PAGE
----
As we discussed briefly in Authoring AMD Modules, some modules require other modules to do their work. The module author specifies these other modules by listing each module's id in the dependency list or in a "local require".

Module ids

AMD and CommonJS both specify module ids that look very much like file paths or urls: ids consist of terms separated by slashes. The definition of "terms" is fairly loose. The CommonJS spec further restricts "terms" to be camelCase Javascript identifiers, but in practice, other popular file name characters, such as - are acceptable. The proposed ES6 modules spec is much more flexible, but, realistically, ids should be compatible with file systems and urls.

AMD reserves the ! character to indicate that a Loader Plugin should be used to load the module or other type of resource.

Some examples of acceptable module ids:

"wire/lib/functional"
"poly/es5-strict"
"app/billing/billTo/Customer"
"jquery"

As with file systems and urls, the slashes delineate organizational hierarchies. Typically, these hierarchies are mirrored by identical directory structures in the underlying file system, but this mirroring is not guaranteed. For example, curl.js exposes some extensibility API modules. These modules have ids of the form "curl/", but they don't actually exist as files.

Be careful to capitalize correctly. Because most modules typically map to files, spell and capitalize the module name exactly the same as the file name. For example, "jQuery" is almost always not the correct module id (capital "Q")! Here's how you would require jQuery in a module:

define(function (require) {

    var $ = require('jquery');
    $('body').text('Hello world!');

});

Reserved ids

Most AMD environments reserve a few special module ids to refer to built-in modules and utilities. For example, most AMD environments reserve the "require", "exports", and "module" ids to gain access to pseudo-modules that simulate the free variables of CommonJS. AMD environments may reserve a few other ids, as well. For example, a proposed feature of curl.js 0.8 is a global pseudo-module to help devs create code that works on the server and the browser.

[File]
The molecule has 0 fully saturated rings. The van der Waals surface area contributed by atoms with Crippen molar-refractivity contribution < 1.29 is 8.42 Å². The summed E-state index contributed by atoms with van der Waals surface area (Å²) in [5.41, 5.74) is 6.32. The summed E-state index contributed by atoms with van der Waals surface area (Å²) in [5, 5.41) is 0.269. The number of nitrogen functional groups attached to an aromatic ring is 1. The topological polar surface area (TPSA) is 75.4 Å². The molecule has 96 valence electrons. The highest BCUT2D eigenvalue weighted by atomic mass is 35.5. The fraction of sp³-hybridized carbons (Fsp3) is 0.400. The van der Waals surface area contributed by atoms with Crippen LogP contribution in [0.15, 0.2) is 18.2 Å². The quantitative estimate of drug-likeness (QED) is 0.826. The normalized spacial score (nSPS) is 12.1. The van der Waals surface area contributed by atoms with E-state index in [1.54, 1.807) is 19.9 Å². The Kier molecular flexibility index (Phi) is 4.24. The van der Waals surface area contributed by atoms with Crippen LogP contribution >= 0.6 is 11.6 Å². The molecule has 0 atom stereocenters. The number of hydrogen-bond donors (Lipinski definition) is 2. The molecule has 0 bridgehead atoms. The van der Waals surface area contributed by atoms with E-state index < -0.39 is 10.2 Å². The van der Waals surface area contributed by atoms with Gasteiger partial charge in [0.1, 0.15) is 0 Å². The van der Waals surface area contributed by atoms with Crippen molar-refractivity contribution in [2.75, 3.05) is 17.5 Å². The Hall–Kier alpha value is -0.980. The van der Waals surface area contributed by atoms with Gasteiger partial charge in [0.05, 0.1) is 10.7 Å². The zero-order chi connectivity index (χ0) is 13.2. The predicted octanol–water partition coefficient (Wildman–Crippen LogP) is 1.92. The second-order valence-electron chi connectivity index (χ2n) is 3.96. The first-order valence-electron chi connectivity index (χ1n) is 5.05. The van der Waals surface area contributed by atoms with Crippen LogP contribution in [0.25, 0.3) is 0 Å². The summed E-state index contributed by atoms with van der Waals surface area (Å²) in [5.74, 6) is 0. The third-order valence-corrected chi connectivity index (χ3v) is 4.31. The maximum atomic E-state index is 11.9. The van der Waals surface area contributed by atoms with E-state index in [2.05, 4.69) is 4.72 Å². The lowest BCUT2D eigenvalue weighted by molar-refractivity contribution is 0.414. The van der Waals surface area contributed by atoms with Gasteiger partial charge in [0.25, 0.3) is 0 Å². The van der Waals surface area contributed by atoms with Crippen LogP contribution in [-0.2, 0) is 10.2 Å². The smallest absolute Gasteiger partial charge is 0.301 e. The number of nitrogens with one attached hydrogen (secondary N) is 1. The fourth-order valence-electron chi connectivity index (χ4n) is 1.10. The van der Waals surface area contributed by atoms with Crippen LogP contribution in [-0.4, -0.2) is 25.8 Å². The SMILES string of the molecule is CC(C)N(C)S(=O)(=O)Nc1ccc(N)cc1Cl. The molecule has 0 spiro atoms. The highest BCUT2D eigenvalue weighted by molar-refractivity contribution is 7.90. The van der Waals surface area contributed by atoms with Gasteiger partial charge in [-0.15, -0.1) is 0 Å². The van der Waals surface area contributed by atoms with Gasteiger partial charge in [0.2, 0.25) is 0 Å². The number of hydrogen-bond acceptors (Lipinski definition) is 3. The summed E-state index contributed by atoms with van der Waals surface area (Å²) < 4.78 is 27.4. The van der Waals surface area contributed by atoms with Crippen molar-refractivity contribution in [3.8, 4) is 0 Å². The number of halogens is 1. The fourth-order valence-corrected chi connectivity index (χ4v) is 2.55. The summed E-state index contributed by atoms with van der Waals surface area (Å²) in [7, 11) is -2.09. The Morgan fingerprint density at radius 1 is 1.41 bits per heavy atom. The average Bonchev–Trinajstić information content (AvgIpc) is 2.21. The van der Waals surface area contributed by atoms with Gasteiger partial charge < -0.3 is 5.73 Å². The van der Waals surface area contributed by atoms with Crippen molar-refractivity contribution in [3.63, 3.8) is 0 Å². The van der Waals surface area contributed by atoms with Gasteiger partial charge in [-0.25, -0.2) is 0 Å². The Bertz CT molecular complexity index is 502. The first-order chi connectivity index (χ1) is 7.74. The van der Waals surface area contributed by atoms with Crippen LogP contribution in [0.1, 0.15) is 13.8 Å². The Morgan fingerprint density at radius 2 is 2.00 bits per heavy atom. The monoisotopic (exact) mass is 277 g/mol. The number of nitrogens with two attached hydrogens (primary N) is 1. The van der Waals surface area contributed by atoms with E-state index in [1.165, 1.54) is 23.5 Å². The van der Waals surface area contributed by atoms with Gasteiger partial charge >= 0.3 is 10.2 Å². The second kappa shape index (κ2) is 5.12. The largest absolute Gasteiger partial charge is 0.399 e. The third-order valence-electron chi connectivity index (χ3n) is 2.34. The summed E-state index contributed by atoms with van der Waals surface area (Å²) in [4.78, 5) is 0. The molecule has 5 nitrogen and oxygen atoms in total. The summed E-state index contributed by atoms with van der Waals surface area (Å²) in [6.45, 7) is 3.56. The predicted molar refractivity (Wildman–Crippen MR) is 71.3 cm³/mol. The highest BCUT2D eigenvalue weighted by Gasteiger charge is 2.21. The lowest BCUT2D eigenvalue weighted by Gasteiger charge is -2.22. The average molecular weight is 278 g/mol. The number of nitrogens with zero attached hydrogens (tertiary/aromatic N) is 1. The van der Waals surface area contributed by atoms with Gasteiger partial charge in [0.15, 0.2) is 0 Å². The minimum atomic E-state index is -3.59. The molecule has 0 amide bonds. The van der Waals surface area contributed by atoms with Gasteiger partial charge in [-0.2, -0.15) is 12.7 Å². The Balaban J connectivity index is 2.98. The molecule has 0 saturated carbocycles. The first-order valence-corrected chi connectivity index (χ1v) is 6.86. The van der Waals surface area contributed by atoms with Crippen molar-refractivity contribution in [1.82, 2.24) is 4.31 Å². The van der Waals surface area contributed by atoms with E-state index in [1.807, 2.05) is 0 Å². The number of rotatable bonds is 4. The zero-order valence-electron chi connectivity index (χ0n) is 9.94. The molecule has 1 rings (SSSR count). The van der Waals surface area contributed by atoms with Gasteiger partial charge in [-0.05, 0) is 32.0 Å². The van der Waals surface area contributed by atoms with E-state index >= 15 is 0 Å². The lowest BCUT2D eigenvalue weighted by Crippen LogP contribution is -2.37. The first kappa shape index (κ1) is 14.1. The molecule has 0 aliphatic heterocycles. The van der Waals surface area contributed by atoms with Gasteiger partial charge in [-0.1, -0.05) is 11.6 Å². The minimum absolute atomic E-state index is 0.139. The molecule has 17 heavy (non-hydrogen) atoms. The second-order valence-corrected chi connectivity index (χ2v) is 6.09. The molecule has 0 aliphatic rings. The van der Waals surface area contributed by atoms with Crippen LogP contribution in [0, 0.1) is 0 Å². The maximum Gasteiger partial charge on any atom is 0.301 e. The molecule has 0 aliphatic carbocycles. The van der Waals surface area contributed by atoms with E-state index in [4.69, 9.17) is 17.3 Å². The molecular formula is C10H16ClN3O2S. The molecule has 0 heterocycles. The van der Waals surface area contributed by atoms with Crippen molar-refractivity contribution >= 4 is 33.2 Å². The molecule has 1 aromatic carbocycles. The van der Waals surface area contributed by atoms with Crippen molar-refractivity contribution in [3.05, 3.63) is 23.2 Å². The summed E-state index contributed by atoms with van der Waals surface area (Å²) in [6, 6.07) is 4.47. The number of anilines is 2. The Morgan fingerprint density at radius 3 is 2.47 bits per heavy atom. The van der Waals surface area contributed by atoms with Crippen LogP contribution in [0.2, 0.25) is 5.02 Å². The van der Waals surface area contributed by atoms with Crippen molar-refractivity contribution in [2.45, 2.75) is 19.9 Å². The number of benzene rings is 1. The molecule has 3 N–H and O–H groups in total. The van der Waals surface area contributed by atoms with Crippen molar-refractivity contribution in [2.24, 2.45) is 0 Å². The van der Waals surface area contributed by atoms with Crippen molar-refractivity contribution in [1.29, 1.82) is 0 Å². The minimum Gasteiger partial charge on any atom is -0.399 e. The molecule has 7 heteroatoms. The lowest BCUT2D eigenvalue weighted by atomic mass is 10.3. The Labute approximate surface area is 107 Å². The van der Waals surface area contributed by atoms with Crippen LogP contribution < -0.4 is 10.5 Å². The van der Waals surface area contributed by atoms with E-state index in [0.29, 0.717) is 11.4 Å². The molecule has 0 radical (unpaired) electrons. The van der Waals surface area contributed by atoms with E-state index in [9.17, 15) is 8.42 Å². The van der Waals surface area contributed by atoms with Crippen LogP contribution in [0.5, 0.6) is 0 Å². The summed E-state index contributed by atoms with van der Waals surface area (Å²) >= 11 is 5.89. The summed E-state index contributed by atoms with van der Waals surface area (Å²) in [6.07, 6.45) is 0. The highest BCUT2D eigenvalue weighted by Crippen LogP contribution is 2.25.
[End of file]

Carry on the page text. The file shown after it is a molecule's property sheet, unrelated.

define(function (require) {

    // inspect the CommonJS "module" var
    var module = require('module');
    console.log(module.uri, module.id);

});

Check your AMD environment's documentation for more information about reserved module ids.

Relative Ids

AMD and CommonJS also support the notion of relative module identifiers. Modules that reside in the same hierarchical level can be referenced by using ./ at the beginning of the id. Modules that reside one level up from the current level can be referenced using ../.

At run time or build time, the AMD environment must translate relative ids to absolute ids. Absolute ids are rooted at the top level of the module hierarchy and contain no .. or .. The process of removing the leading .. or . is called "normalization". For example, assuming app/billing/billTo/Customer is the id of the current module, the environment normalizes required ids as follows:

// module app/billing/billTo/Customer
define(function (require) {

    // normalizes to "app/billing/billTo/store"
    var store = require("./store");

    // normalizes to "app/billing/payee/Payee"
    var Payee = require("../payee/Payee");

});

AMD and CommonJS also recognize bare . and .. as module identifiers. . normalizes to the module whose name is the same as the current level. .. normalizes to the module whose name is the same as the level that is one level up from the current level. Yes, that is confusing! Perhaps that's why you don't see these used often. Hopefully, some examples might help. For example, given that the current module is "app/billing/billTo/Customer", the environment normalizes these ids as follows:

// module app/billing/billTo/Customer
define(function (require) {

    // normalizes to "app/billing/billTo" (a module, not a folder!)
    var billTo = require(".");

    // normalizes to "app/billing" (a module, not a folder!)
    var billing = require("..");

});

Hint: Never use relative module ids to reference unrelated modules! Relative modules are meant to be used within a "package" (defined later). Also, more than one set of ../ may be a code smell that you need to organize your modules better. The relative id may also be interpreted as a url, rather than an id by an AMD environment.

// module app/billing/billTo/Customer
define(function (require) {

    // OK: normalizes to "app/common/payee/Payee"
    // food for thought: should common and billing be separate packages?
    var Payee = require("../../common/payee/Payee");

    // BAD: normalizes to "../util/date" -- a URL, not an ID!
    var Date = require("../../../util/Date");

    // GOOD: use an absolute id to reference a different package
    var Date = require("util/Date"); // "Date" module in the "util" package

});

So, how does the AMD environment know where to find modules if I specify ids and not urls?

That's the topic of Consuming modules: locating modules in AMD.